There’s plenty to love about the South. Including (as any snowbird will tell you) the warmer weather. And that warmer weather translates to not having to dig as deep for your foundation as in northern states.

According to the map on which measures “extreme frost penetration (in inches) based upon state averages” you could be looking at something like 5-10 inches when it comes to frost penetration.

frost depth map of US

Courtesy of

This could include parts of states like Texas, Alabama, Mississippi, Louisiana, Georgia, South Carolina, and North Carolina, and Florida.  To determine how deep you’re required to place your footers, check your particular locality within any of these states.

The Northeast

Wondering how deep frost can go in states in the Northeastern United States? Judging again by the map, it can be above 40 inches (including a lot above 40 inches) in states like New York, New Hampshire, Vermont, Massachusetts, and Maine.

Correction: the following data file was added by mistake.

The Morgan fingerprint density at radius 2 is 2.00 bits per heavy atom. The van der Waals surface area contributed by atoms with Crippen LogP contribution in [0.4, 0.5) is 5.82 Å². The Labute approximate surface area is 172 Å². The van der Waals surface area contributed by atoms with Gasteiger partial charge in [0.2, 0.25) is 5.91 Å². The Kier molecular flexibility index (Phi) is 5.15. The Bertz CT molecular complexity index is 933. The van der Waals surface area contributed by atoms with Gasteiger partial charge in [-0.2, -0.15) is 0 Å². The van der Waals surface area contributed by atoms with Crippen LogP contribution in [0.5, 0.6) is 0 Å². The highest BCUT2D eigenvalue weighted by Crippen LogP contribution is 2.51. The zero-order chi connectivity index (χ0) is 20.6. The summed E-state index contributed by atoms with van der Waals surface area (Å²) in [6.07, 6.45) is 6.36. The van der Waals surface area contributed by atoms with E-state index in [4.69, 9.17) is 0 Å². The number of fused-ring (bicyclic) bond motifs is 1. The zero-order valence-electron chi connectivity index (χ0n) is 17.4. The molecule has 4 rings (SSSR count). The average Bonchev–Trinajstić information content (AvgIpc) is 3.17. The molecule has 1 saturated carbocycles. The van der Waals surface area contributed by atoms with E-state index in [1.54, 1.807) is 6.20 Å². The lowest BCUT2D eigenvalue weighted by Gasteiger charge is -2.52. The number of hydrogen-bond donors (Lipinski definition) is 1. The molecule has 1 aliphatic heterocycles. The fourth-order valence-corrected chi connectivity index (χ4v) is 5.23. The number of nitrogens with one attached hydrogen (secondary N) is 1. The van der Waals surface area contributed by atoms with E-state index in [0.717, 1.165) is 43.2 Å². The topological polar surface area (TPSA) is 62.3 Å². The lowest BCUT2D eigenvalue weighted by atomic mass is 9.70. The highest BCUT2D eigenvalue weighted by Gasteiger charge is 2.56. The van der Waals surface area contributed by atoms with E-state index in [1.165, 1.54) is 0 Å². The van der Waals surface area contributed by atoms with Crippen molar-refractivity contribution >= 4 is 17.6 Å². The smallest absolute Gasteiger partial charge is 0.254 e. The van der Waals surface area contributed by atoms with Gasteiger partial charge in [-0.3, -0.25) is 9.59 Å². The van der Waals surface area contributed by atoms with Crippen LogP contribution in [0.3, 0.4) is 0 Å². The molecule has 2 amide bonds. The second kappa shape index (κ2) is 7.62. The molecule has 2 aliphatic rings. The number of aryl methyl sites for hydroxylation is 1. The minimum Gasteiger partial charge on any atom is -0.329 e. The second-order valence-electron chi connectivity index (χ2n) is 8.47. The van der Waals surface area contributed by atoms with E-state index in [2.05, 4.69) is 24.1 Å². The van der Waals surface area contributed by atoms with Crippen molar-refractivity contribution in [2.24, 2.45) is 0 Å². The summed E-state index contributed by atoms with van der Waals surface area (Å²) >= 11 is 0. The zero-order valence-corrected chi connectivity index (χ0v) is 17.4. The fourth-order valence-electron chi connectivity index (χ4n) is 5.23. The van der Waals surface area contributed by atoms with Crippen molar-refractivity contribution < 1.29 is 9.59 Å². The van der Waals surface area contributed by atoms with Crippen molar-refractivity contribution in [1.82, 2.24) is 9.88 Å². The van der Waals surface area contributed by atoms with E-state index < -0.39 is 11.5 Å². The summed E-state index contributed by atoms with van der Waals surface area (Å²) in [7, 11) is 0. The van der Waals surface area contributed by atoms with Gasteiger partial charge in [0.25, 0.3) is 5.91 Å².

The Midwest

Looking again at the map, you can see that the Midwest has a pretty sizable range when it comes to frost line. Case in point, consider Minnesota and Missouri. According to the Star Tribune, “The Minnesota State Building Code requires footings to be a minimum of 42” deep in the southern part of the state, and a minimum of 60” deep in the northern part of the state.” Meanwhile, in Missouri, the frost line could be as low as less than 20 inches in one area.

The far West

Then take Western California. Out there, the map informs you’re going to have a much milder frost line—a low number like in the South.  

North, South, East, West— home is best

While you may be interested in the frost lines of other areas of the US, one frost line affects you directly. That is, it affects your own mobile home foundation requirements. And that’s the frost line of your own location.

Check mobile home foundation requirements in your area

Do your due diligence to determine what the requirements related to frost line are where you’re planning to place your mobile home. There can be different requirements depending on where you are in a state. So check, don’t assume. While you may be able to find the information online, you can also try calling your local government officials to check with them.

More to get you ready for your mobile home

Once you’re aware of the mobile home foundation requirements in your area, check out our article on What You Need To Know About Putting A Double Wide On A Basement. And if you’re trying to pick out your mobile home, check out our Mobile Home Buying Tip: How To Find And Buy Your Dream Mobile Home.